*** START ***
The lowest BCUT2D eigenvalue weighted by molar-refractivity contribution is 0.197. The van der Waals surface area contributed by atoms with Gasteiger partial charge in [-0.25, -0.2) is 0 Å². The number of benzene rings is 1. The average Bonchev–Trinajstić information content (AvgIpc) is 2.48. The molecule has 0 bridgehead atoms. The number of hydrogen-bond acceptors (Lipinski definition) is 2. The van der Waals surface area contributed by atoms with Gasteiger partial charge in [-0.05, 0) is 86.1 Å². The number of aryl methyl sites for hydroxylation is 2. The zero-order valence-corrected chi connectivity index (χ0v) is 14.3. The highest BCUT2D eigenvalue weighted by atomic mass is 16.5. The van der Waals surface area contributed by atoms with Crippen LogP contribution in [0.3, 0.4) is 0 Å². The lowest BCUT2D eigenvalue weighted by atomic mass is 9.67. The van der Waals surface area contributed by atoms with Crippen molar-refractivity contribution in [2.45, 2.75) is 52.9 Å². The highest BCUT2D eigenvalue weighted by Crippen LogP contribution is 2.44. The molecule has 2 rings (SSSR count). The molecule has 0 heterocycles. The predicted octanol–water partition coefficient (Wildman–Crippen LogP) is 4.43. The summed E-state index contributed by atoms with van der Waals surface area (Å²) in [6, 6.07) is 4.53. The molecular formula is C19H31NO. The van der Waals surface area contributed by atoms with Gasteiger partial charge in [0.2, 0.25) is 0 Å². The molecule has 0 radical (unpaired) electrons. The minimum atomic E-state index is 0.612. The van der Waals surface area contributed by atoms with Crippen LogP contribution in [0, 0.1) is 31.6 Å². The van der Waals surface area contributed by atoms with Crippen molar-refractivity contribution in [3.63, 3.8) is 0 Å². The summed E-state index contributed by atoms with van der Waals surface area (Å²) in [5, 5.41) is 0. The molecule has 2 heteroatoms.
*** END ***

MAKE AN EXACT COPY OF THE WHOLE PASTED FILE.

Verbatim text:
The lowest BCUT2D eigenvalue weighted by molar-refractivity contribution is 0.197. The van der Waals surface area contributed by atoms with Gasteiger partial charge in [-0.25, -0.2) is 0 Å². The number of benzene rings is 1. The average Bonchev–Trinajstić information content (AvgIpc) is 2.48. The molecule has 0 bridgehead atoms. The number of hydrogen-bond acceptors (Lipinski definition) is 2. The van der Waals surface area contributed by atoms with Gasteiger partial charge in [-0.05, 0) is 86.1 Å². The number of aryl methyl sites for hydroxylation is 2. The zero-order valence-corrected chi connectivity index (χ0v) is 14.3. The highest BCUT2D eigenvalue weighted by atomic mass is 16.5. The van der Waals surface area contributed by atoms with Crippen LogP contribution in [0.3, 0.4) is 0 Å². The lowest BCUT2D eigenvalue weighted by atomic mass is 9.67. The van der Waals surface area contributed by atoms with Crippen molar-refractivity contribution in [2.45, 2.75) is 52.9 Å². The highest BCUT2D eigenvalue weighted by Crippen LogP contribution is 2.44. The molecule has 2 rings (SSSR count). The molecule has 0 heterocycles. The predicted octanol–water partition coefficient (Wildman–Crippen LogP) is 4.43. The summed E-state index contributed by atoms with van der Waals surface area (Å²) in [6, 6.07) is 4.53. The molecular formula is C19H31NO. The van der Waals surface area contributed by atoms with Gasteiger partial charge in [0.2, 0.25) is 0 Å². The molecule has 0 radical (unpaired) electrons. The minimum atomic E-state index is 0.612. The van der Waals surface area contributed by atoms with Crippen LogP contribution in [0, 0.1) is 31.6 Å². The van der Waals surface area contributed by atoms with Crippen molar-refractivity contribution in [3.63, 3.8) is 0 Å². The summed E-state index contributed by atoms with van der Waals surface area (Å²) in [5, 5.41) is 0. The molecule has 2 heteroatoms.